where k e , k p , k l denote the effective, particle and liquid thermal conductivity and ϕ is the particle volume fraction. The Maxwell model has several well-known drawbacks. Foremost, the model is only applicable to heat flow in the material surrounding an equivalent fluid or around a particle, and not the scenario of interest, namely, an actual nanofluid or particle. Secondly, the theory is based on an infinite region [8] and hence is only applicable to very dilute solutions where the particles are sufficiently far apart such that there is negligible thermal interaction between the particles. Clearly, this will lead to problems if the particle concentration increases. In addition, Maxwell’s theory is based on a steady-state analysis, which restricts one from considering the more interesting time dependent thermal response of the nanofluid.

Despite the aforementioned limitations, the Maxwell model works well for low volume fraction fluids with relatively large particles. However, the accuracy of the model deteriorates when the particle size decreases to the nanoscale. Keblinski et al. [50] compared experimental data from various nanofluid treatments and reported that in most cases k e (1+ C k ϕ) k l with C k 5, which is in contrast to the linearised Maxwell model where C k 3. To improve the fit between data and theory, numerous authors have proposed extensions to Maxwell’s model including nanolayers (a thin layer of ordered liquid molecules surrounding the particle), particle clustering, nanoconvection and Brownian motion. For example, Prasher et al. [48] and Koo and Kleinstreuer [51] modify Maxwell’s result to account for Brownian motion. Yu and Choi [52] introduce a nanolayer of width 2 nm with a thermal conductivity ten times greater than that of the base fluid. The extensive review of Das et al. [8] illustrates that with the inclusion of additional effects and new parameters, there is better agreement between experiment and the variants of Maxwell’s theory. In this section we discuss an alternative expression for the thermal conductivity of a nanofluid recently proposed by Myers et al. [13] that agrees well with experimental data.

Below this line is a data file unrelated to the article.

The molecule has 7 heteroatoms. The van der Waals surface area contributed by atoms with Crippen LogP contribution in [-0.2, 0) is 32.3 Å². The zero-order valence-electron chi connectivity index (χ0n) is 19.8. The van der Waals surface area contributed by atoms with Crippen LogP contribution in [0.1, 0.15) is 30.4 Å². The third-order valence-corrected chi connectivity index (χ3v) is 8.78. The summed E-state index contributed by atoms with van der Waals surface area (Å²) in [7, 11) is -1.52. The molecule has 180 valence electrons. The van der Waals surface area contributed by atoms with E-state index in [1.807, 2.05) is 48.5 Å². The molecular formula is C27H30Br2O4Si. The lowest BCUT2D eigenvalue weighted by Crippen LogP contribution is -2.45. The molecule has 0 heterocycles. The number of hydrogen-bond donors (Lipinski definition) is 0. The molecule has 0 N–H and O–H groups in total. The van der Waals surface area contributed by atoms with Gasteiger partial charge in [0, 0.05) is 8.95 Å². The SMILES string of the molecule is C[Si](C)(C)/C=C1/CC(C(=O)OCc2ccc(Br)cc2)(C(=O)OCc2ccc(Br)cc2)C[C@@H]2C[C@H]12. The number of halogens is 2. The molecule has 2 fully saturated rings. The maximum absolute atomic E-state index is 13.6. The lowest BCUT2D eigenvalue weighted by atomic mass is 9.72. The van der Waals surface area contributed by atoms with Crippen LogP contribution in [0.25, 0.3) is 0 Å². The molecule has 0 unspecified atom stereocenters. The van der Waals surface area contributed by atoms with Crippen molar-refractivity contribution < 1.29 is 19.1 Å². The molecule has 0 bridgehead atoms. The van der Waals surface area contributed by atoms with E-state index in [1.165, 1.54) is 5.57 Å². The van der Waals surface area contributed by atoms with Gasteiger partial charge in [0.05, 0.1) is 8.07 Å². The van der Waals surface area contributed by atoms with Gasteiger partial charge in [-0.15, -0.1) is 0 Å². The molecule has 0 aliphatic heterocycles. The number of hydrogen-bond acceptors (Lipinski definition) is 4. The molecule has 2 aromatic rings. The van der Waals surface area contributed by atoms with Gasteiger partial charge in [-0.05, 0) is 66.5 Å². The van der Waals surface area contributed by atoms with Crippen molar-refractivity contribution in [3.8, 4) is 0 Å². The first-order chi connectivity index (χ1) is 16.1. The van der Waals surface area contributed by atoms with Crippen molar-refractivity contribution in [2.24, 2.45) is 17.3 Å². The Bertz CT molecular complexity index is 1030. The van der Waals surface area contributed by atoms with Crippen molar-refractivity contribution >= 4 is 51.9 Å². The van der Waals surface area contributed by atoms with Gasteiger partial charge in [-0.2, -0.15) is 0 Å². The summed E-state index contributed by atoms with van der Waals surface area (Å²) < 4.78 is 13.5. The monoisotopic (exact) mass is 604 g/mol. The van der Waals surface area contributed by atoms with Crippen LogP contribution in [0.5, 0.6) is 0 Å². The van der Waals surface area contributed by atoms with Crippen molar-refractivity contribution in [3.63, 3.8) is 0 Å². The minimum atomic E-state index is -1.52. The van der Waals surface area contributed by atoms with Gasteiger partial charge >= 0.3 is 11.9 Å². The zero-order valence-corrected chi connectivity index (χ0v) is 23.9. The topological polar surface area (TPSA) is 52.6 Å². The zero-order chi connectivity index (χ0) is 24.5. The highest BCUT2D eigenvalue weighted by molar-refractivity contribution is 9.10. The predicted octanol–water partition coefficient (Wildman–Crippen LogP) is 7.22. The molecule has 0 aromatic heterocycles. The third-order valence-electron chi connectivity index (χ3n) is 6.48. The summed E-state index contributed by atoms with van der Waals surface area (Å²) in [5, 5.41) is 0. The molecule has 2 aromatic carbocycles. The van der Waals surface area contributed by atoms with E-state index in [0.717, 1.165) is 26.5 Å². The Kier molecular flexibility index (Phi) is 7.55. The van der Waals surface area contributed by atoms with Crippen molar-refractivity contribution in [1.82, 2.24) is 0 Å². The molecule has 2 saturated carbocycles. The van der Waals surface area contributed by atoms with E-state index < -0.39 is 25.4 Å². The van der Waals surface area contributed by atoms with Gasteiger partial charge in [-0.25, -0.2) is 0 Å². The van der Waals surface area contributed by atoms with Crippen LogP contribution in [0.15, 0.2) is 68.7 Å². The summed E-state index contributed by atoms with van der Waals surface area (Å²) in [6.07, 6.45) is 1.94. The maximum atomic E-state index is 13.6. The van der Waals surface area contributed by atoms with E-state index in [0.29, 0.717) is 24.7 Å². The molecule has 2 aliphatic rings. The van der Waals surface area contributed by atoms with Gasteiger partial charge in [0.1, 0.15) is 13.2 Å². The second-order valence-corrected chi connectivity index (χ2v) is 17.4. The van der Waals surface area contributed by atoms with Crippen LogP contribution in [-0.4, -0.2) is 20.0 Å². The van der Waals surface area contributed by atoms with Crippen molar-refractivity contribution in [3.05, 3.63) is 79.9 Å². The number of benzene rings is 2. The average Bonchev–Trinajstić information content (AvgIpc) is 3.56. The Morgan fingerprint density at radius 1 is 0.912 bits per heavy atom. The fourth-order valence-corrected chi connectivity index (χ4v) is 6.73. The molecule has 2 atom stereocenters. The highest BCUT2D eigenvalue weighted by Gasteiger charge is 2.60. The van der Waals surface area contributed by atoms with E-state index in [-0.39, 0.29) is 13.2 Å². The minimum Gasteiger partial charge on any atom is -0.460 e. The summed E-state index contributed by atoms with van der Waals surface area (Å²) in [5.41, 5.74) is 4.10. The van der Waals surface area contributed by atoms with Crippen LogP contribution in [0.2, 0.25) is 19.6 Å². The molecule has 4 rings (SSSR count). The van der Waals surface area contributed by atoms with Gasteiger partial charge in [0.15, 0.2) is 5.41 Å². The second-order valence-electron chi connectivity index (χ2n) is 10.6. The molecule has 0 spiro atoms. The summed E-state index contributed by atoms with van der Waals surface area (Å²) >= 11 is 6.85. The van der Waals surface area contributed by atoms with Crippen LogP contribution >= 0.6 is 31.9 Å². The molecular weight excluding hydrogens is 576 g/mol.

If we focus on the liquid diffusion time-scale, then a suitable dimensionless model for heat flow through a spherically symmetric liquid-particle system is given by

T t = α r 2 r ( r 2 T r ) ,r[0, r p ],
θ t = 1 r 2 r ( r 2 θ r ) ,r[ r p ,1],

where T and θ are the temperatures in the particle and fluid, respectively, α= α p / α l is the ratio of the particle and liquid thermal diffusivities and r p is the particle radius. We impose a fixed boundary temperature greater than the initial temperature and continuity of temperature and heat flux at the fluid-particle interface. Thus, the relevant conditions are

θ ( r , 0 ) = T ( r , 0 ) = 0 , θ ( 1 , t ) = 1 , θ ( r p , t ) = T ( r p , t ) = T p ( t ) , θ r | r = r p = k T r | r = r p , T r | r = 0 = 0 ,

where k= k p / k l .

To ascertain the effective thermal conductivity k e , we first examine an ‘equivalent fluid’ with diffusivity α e . Hence, we consider the system

θ e t = α e r 2 r ( r 2 θ e r ) , θ e (1,t)=1, θ e r | r = 0 =0,

which is easily solved to give a solution in terms of Bessel’s functions. Of particular interest is the temperature at the centre given by

θ e (0,t)= θ s (t)=1+ n = 1 N 2 ( 1 ) n e n 2 π 2 α e t .